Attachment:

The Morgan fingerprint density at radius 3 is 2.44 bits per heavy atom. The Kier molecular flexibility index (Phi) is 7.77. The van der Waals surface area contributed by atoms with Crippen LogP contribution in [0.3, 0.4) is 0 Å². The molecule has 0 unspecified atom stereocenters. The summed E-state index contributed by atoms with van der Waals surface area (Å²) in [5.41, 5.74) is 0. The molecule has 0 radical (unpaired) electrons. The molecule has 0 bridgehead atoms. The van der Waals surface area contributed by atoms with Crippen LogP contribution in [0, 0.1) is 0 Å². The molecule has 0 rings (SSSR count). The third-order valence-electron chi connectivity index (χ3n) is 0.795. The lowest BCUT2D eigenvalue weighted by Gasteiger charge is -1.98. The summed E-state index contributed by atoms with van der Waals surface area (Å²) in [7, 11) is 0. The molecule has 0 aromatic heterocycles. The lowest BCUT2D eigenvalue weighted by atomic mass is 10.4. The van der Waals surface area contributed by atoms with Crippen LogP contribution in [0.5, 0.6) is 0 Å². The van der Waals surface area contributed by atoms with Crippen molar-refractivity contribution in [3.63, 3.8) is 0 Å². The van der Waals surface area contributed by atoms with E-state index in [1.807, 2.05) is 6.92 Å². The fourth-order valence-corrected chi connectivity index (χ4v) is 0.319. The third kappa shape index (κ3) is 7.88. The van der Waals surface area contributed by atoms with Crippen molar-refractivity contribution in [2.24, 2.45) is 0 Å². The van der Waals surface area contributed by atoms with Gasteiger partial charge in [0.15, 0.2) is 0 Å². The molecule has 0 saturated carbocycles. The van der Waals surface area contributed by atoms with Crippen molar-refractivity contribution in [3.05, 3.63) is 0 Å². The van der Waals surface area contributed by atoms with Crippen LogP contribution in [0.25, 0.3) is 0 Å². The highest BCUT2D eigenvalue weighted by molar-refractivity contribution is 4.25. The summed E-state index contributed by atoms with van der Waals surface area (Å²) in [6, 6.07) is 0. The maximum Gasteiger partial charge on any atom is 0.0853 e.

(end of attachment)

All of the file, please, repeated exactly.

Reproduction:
The Morgan fingerprint density at radius 3 is 2.44 bits per heavy atom. The Kier molecular flexibility index (Phi) is 7.77. The van der Waals surface area contributed by atoms with Crippen LogP contribution in [0.3, 0.4) is 0 Å². The molecule has 0 unspecified atom stereocenters. The summed E-state index contributed by atoms with van der Waals surface area (Å²) in [5.41, 5.74) is 0. The molecule has 0 radical (unpaired) electrons. The molecule has 0 bridgehead atoms. The van der Waals surface area contributed by atoms with Crippen LogP contribution in [0, 0.1) is 0 Å². The molecule has 0 rings (SSSR count). The third-order valence-electron chi connectivity index (χ3n) is 0.795. The lowest BCUT2D eigenvalue weighted by Gasteiger charge is -1.98. The summed E-state index contributed by atoms with van der Waals surface area (Å²) in [7, 11) is 0. The molecule has 0 aromatic heterocycles. The lowest BCUT2D eigenvalue weighted by atomic mass is 10.4. The van der Waals surface area contributed by atoms with Crippen LogP contribution in [0.5, 0.6) is 0 Å². The van der Waals surface area contributed by atoms with Crippen molar-refractivity contribution in [3.63, 3.8) is 0 Å². The van der Waals surface area contributed by atoms with E-state index in [1.807, 2.05) is 6.92 Å². The fourth-order valence-corrected chi connectivity index (χ4v) is 0.319. The third kappa shape index (κ3) is 7.88. The van der Waals surface area contributed by atoms with Crippen molar-refractivity contribution in [2.24, 2.45) is 0 Å². The van der Waals surface area contributed by atoms with Gasteiger partial charge in [0.15, 0.2) is 0 Å². The molecule has 0 saturated carbocycles. The van der Waals surface area contributed by atoms with Crippen molar-refractivity contribution in [3.05, 3.63) is 0 Å². The van der Waals surface area contributed by atoms with Crippen LogP contribution in [0.25, 0.3) is 0 Å². The highest BCUT2D eigenvalue weighted by molar-refractivity contribution is 4.25. The summed E-state index contributed by atoms with van der Waals surface area (Å²) in [6, 6.07) is 0. The maximum Gasteiger partial charge on any atom is 0.0853 e.